Rachel Hutchinson of Brewster has a deep respect for local clams.
“The Northern Quahog, or our hardshell clam, is a very important species all over Cape Cod," Hutchinson says. "It’s been here since Indian times, so it’s kind of one of our level species, something shell fishermen have always had to harvest. Where there have been booms and busts in other species, the quahog has always been a dominant species for our wild harvesters, as well as for our aquaculture industry.”
Hutchinson is co-chair of Slow Food Cape Cod—a regional chapter of an international organization working to get what they call good, clean, and fair food to all. She believes the Northern Quahog epitomizes this kind of eating, and she’s also worried that because of climate change, it’s in danger. “Our changing climate can affect our whole shellfish industry, because the change of the temperature of the water will change the assemblages of different algae in the water, and that will change what species we see here, along with ocean acidification.”
Ocean acidification is the most pressing threat, and it’s hard for us to understand because you can’t see it or feel it or taste it. Basically, since the start of the industrial revolution, we’ve been releasing more and more carbon dioxide into the atmosphere by burning fossil fuels. The ocean acts like a sponge and it absorbs about a quarter of this excess CO2 every year. When CO2 meets H2O, it dissolves and forms something called carbonic acid. Carbonic acid changes the pH of the water and makes it more acidic.
Hutchinson explains why this is a big deal for shellfish: “Shellfish need calcium carbonate to build their shells. And so the more acidic the ocean is, the less calcium carbonate in the water, and so the less calcium carbonate for the shellfish to grow their shells, specially at that larval stage when they need to take calcium carbonate out of the water.”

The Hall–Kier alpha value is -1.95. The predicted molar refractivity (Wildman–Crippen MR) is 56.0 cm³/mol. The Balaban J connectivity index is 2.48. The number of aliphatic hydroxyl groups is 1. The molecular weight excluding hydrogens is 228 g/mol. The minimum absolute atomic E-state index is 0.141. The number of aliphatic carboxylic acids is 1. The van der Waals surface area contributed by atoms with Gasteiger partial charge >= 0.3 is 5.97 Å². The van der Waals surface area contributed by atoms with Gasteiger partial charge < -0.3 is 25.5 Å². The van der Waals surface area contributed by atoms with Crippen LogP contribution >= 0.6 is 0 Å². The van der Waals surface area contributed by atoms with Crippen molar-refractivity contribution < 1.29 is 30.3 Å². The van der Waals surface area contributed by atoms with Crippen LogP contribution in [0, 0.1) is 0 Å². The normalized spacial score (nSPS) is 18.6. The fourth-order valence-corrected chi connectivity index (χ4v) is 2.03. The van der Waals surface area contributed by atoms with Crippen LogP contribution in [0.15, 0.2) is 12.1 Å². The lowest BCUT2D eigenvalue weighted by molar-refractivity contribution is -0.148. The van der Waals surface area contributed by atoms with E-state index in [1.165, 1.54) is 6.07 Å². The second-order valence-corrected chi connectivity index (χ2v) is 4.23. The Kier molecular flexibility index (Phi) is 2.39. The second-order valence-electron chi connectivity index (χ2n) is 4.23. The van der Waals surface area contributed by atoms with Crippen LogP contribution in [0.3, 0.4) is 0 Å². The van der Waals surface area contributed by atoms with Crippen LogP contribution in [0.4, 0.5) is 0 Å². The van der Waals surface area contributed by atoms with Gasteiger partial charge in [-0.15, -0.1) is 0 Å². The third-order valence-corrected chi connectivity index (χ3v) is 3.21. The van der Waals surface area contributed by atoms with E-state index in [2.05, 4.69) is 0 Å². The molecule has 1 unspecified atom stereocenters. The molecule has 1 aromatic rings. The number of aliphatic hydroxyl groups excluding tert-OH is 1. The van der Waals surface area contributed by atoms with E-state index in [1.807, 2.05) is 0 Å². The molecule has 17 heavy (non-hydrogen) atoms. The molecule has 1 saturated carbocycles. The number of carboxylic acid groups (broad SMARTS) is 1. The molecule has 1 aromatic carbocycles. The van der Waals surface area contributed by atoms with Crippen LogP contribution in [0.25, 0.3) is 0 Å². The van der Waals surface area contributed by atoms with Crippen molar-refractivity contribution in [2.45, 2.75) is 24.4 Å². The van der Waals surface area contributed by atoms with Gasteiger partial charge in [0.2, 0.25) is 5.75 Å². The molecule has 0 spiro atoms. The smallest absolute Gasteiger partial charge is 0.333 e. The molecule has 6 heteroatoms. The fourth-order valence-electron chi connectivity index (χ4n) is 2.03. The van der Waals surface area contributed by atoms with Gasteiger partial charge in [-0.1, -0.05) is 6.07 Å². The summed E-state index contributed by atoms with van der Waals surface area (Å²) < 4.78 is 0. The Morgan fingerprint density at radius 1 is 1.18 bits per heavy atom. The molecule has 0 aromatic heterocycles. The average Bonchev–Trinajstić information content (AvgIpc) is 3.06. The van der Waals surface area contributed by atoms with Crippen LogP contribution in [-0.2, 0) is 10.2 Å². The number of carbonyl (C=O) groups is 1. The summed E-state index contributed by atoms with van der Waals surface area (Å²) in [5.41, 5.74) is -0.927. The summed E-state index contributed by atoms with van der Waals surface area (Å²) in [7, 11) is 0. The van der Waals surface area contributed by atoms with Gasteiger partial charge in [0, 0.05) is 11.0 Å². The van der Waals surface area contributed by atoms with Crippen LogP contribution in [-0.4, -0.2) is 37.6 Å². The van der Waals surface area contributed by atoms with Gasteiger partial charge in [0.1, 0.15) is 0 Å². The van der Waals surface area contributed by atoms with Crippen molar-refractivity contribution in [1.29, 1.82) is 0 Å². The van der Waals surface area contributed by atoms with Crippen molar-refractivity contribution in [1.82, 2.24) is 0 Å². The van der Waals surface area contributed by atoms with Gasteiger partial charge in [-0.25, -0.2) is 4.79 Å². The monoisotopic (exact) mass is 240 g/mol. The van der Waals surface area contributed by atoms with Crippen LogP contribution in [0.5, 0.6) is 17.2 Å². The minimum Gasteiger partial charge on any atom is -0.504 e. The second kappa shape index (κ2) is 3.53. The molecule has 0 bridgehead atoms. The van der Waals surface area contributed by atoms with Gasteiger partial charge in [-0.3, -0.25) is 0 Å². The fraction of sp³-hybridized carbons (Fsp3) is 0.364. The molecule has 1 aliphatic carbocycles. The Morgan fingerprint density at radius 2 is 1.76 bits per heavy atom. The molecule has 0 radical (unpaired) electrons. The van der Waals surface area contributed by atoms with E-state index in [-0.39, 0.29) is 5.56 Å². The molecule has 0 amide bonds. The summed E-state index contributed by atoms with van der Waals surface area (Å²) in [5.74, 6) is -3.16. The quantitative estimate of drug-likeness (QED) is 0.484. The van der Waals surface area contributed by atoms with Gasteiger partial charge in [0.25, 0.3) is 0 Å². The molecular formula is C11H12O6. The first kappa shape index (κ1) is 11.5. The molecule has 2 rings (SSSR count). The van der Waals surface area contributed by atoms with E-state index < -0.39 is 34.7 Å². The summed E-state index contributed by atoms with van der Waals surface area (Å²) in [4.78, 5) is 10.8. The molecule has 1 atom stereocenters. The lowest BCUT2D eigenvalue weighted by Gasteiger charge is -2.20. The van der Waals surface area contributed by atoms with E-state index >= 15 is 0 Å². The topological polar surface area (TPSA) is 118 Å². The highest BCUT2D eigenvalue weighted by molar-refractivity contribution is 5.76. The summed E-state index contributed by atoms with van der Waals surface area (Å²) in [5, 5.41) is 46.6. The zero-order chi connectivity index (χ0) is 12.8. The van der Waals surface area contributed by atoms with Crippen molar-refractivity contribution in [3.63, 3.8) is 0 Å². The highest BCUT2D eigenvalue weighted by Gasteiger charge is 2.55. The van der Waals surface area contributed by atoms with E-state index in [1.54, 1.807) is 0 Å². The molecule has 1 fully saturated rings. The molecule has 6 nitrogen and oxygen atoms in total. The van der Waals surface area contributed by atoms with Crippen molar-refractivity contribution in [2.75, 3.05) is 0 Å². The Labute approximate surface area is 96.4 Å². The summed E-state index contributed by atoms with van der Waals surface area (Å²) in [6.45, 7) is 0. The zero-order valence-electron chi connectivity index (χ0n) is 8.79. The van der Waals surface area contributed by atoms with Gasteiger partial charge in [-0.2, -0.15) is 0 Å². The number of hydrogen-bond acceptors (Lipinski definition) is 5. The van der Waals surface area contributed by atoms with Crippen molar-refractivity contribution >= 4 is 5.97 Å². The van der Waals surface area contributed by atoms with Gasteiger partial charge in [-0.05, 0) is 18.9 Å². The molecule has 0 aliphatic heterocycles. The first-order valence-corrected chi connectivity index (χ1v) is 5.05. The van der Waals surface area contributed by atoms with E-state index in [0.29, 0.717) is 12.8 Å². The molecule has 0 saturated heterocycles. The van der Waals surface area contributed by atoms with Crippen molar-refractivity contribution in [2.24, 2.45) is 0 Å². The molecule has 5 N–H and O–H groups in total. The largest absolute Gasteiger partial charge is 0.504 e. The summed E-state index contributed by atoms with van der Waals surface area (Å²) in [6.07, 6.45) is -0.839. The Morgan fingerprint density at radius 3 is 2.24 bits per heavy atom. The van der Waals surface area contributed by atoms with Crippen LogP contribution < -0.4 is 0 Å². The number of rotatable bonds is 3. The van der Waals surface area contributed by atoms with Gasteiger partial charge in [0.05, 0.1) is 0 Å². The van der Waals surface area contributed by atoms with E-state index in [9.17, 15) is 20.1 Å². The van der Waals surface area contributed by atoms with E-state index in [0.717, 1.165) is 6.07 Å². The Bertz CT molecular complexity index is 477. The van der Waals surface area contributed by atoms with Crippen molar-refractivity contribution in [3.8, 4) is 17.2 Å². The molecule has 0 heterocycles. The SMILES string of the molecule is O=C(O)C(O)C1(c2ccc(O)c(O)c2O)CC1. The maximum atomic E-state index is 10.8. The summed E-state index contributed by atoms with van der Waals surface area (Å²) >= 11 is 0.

In the mid-2000s, shellfish growers on the West Coast, where ocean acidification is happening faster, started seeing huge die-offs as shellfish larvae struggled to grow and form shells. Researchers identified changing ocean pH as the problem, and now shellfish hatcheries are using lower pH water to raise shellfish for seed before transplanting them onto the more acidic grants. For now, this is working. But unless we change course, the ocean will get ever more acidic, and eventually the shells of adult shellfish on the grants will be at risk too.
To try to raise awareness about this issue, Hutchinson and other members of Slow Food Cape Cod nominated the Northern Quahog and the Wellfleet Oyster to the international Slow Food Ark of Taste. “The Ark of Taste is an initiative from Slow Food to catalog endangered and heritage foods, kind of to keep those heirloom varieties of foods going—foods that are endangered or culturally important because of location. So whether it be a plant, a shellfish, or a product, the Ark is that catalog.”
You get analogy, right? We’re in a climate crisis, like Noah. And like Noah, Slow Food is bringing on the animals two by two. Fittingly, Slow Food Cape Cod succeeded last year in getting both the Wellfleet Oyster and the Northern Quahog accepted into the catalog.
“They’re important products that are sustainable," Hutchinson says, "that are healthy, good for the environment, that people see as a local culturally important product, and something for highlighting the region.”
Hutchinson admits she doesn’t actually eat shellfish (shhhhh, she says), but that hasn’t stopped her from fighting to raise awareness about the risks our local species face and their cultural significance. For those of us who do enjoy Wellfleet oysters on the half shell and stuffed clams or clam chowder, Hutchinson’s work is not just food for thought—it’s a wakeup call.
Learn more about the Slow Food USA Ark of Taste.
This piece first aired in June, 2017.